TSL scouting notes: North Launceston vs. Clarence

IN the first of two Tasmanian State League (TSL) pieces wrapping up the first week of finals, we took a look at the first against fourth clash between North Launceston and Clarence and some of the top stars out on display.

NORTH LAUNCESTON vs. CLARENCE

By: Peter Williams

Twelve consecutive goals to North Launceston reminded spectators at UTAS Stadium just what the reigning premiers were capable of as the Bombers rampaged to a whopping 78-point win over Clarence. The Roos were plucky early kicking the first two goals of the game through bottom-agers Darcy Gardner and Noah Holmes and then leading by as much as 13 points at one stage after Josh Green kicked his side’s third major. Many expected a North Launceston response, but no one expected a 12 goals to zero domination over the next three quarters – including five in the final term – to run out 15.8 (98) to 3.2 (20) winners.

Daniel Withers was electric up forward and got better as the game wore on booting five goals for the Bombers, whilst Tom Bennett (three goals) and Taylor Whitford (two) both hit the scoreboard. Brad Cox-Goodyer was best on ground kicking a goal and always looked lively, whilst Jack Avent (one), Arion Richter-Salter and Thomas Donnelly were also standouts. For the Roos, Zac Buechner, Ollie Davis and Gardner all tried hard, with Davis breaking through a tag to be a force on the inside, whilst unfortunately for the Roos, they just faded as experience took over.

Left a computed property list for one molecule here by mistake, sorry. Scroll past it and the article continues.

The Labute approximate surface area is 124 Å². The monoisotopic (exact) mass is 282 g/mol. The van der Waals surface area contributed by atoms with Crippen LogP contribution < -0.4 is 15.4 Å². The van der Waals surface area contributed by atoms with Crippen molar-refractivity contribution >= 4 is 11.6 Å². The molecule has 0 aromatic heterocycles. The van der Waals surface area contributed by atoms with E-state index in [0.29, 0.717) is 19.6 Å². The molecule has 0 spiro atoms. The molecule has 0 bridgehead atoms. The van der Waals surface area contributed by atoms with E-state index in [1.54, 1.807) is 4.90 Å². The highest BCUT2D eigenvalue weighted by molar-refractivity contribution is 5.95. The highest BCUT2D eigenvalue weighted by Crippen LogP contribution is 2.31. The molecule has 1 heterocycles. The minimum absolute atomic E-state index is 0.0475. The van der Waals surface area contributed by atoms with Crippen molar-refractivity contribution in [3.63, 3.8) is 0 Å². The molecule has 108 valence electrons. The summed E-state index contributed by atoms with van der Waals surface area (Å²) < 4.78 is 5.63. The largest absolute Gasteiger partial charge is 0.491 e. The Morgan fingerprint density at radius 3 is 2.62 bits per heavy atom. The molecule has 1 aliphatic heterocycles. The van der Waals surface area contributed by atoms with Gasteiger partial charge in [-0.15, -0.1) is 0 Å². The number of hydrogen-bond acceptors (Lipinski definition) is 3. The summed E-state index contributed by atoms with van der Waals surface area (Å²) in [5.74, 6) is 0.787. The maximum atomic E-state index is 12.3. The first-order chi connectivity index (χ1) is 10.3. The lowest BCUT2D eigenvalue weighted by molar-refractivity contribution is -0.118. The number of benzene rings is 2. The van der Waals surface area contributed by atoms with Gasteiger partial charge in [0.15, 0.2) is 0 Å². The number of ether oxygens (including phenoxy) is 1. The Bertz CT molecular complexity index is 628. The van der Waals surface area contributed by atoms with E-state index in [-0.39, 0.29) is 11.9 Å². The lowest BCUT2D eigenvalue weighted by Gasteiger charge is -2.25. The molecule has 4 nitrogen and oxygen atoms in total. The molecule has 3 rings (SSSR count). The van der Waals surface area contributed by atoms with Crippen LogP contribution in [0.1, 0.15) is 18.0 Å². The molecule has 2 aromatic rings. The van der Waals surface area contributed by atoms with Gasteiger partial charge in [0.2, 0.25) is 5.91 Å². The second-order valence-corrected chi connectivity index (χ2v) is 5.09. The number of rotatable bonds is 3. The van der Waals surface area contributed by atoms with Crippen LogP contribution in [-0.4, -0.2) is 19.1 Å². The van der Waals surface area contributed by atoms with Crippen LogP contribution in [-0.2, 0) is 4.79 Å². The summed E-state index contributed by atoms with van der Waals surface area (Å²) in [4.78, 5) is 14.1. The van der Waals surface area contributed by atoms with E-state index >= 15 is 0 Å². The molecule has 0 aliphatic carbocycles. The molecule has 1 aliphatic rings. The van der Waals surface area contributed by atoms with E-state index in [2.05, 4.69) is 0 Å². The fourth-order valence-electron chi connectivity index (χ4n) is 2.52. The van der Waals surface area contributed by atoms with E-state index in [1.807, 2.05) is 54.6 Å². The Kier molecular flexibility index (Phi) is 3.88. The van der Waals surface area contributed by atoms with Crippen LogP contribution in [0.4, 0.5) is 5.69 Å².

North Launceston:

#16 Ollie Sanders

Had a classy game for the Bombers, spreading well and getting better as the match wore on. His work rate and repeat efforts to get to multiple stoppages was admirable and in particular he looked lively in the front half of the ground. Sanders’ third term was the busiest for the talent, working hard in the back pocket to win the ball, then pushing into the midfield having plenty of touches. He spread regularly and then did well early in that term to speed out of a stoppage and use the ball well by hand and get it back not long after in space. Overall he was impressive for the Bombers, finishing with 18 disposals, six marks, five clearances and two tackles.

#64 Baynen Lowe

Lowe loves the contested side of things and lays some fierce tackles. He showed some quick hands under pressure, and was able to get it out whilst being tackled early in the second term. After a quiet first term, Lowe worked into the game and used his pace and defensive pressure to unsettle the opposition. In the third quarter, Lowe had a couple of score assists and was involved in a handball chain down the wing then hit up a target inside 50. He took a strong mark 40m out later in the quarter but his shot went to the top of the square and was cleared. Another good effort was late in the final term, spoiling one-on-one then handballing off which led forward to another goal for the reigning premiers. All up, Lowe had four score involvements to go with his 18 disposals, two marks, two clearances and five tackles.

 

Clarence:

#20 Oliver Davis